How to Get the Best Price for Your Next Food Plant Construction Project in Today’s Fast-Paced Market

It’s an exciting and interesting time for both the food manufacturing and construction industries. Thanks to recent tax reform, a healthy economy and other factors, capital spending is up, and the industrial/commercial construction industry is bigger than it has been in decades. This trend is expected to continue, with U.S. construction projected to grow by 4.5 percent over the next several years.

While many would agree that this is a positive, it can also present challenges for food and beverage companies looking to build new facilities or renovate existing ones. Today’s booming construction market means things move fast and contractors can be more selective.

So how can you ensure you get the best price when seeking out a firm for your next project?

Set realistic timelines and plan ahead

Many owners today have aggressive schedules because speed to market is crucial: They want to get their facility built or renovated and start producing. But getting the best price requires giving the market enough time to react to your project.

When you put out a call for bids, general contractors need time to assemble an estimate and get a variety of quotes from subcontractors. If they have limited notice and response time, many subcontractors may decline to bid because they’re so busy — and the quote you do get may not represent the best value for your project.

The takeaway: Don’t let the fast-paced market and an overly aggressive timeline limit you from getting the best possible price for your project. The sooner you can plan ahead for growth and consumer demand, the more you can save.

Don’t assume past projects are an accurate benchmark for your next budget

Many owners who are looking to build a new facility or upgrade an existing one haven’t done so in a while. It may have been years since their last new food plant or major renovation. However, today’s market is much different than it was a decade ago during the Great Recession.

Of course, a more aggressive schedule is going to drive up costs. (Just like overnight shipping for an online shopping order, a faster delivery time comes at a premium.) But you also can’t assume the variables from past projects will apply to a project budget today.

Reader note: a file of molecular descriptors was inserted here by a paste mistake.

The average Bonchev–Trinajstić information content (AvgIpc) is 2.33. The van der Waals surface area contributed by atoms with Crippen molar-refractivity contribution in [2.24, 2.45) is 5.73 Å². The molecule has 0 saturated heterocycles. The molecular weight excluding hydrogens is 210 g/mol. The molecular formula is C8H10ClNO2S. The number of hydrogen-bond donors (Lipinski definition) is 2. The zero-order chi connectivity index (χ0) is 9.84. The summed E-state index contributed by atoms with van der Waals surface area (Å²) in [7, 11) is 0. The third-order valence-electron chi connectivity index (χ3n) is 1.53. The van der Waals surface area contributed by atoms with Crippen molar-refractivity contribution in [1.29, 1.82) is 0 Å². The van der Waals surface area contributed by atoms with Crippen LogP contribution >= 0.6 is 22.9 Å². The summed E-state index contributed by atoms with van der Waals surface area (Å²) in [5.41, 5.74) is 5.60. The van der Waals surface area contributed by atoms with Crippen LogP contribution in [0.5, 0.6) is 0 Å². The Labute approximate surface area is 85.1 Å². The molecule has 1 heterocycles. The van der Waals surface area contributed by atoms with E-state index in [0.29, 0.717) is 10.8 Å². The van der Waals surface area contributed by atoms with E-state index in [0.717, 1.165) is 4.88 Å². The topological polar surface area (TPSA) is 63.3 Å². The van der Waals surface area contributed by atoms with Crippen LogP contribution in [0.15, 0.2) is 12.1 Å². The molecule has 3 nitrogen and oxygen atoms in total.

For example, an overseas company recently wanted to build a new facility in the Midwest to launch a product in the United States. Planning stages for the new product took longer than anticipated, but the company’s end date didn’t adjust due to a narrow window of opportunity. In addition, project characteristics and economic climate conditions were very different internationally compared to the U.S., which presented significant budget challenges. Lack of schedule flexibility resulted in limited market interest, which drove project costs higher than historic indicators were able to predict.

How do you limit your exposure to these risks?

Get your builder involved as early as possible

A good way to get ahead of these pitfalls is to engage a firm that can help you get market-based information and base your budget on this data. The market changes every few years — in fact, a market correction is happening right now. At Stellar, we look at past projects, historical data, market changes, technological developments and more to help clients set efficient timelines and realistic budgets. The earlier we can be involved in your project, the better your outcome will be.

For starters, here are five pieces of information you can give your builder for a more accurate food plant construction budget:

  1. Facility use
  2. Food safety
  3. Utilities
  4. Soft costs
  5. Plant technology (now and later)

The more details you can provide up front, the more you can avoid unwelcome budget surprises down the road.


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